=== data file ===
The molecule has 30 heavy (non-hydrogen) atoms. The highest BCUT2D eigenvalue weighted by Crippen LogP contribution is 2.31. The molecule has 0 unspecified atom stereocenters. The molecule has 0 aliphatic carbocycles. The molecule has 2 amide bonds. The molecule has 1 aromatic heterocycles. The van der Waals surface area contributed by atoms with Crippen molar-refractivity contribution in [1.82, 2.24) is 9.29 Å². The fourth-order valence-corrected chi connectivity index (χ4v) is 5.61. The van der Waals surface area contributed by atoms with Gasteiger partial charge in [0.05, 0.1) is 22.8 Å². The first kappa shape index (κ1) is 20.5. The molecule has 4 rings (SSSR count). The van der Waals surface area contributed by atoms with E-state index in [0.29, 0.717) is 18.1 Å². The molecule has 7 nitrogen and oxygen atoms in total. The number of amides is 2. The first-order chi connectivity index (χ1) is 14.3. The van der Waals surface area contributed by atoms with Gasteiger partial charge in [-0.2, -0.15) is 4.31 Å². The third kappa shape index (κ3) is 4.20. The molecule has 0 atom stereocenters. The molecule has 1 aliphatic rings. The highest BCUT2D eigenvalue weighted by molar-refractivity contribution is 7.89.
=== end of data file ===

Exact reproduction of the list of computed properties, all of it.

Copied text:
The molecule has 30 heavy (non-hydrogen) atoms. The highest BCUT2D eigenvalue weighted by Crippen LogP contribution is 2.31. The molecule has 0 unspecified atom stereocenters. The molecule has 0 aliphatic carbocycles. The molecule has 2 amide bonds. The molecule has 1 aromatic heterocycles. The van der Waals surface area contributed by atoms with Crippen molar-refractivity contribution in [1.82, 2.24) is 9.29 Å². The fourth-order valence-corrected chi connectivity index (χ4v) is 5.61. The van der Waals surface area contributed by atoms with Gasteiger partial charge in [0.05, 0.1) is 22.8 Å². The first kappa shape index (κ1) is 20.5. The molecule has 4 rings (SSSR count). The van der Waals surface area contributed by atoms with E-state index in [0.29, 0.717) is 18.1 Å². The molecule has 7 nitrogen and oxygen atoms in total. The number of amides is 2. The first-order chi connectivity index (χ1) is 14.3. The van der Waals surface area contributed by atoms with Gasteiger partial charge in [-0.2, -0.15) is 4.31 Å². The third kappa shape index (κ3) is 4.20. The molecule has 0 atom stereocenters. The molecule has 1 aliphatic rings. The highest BCUT2D eigenvalue weighted by molar-refractivity contribution is 7.89.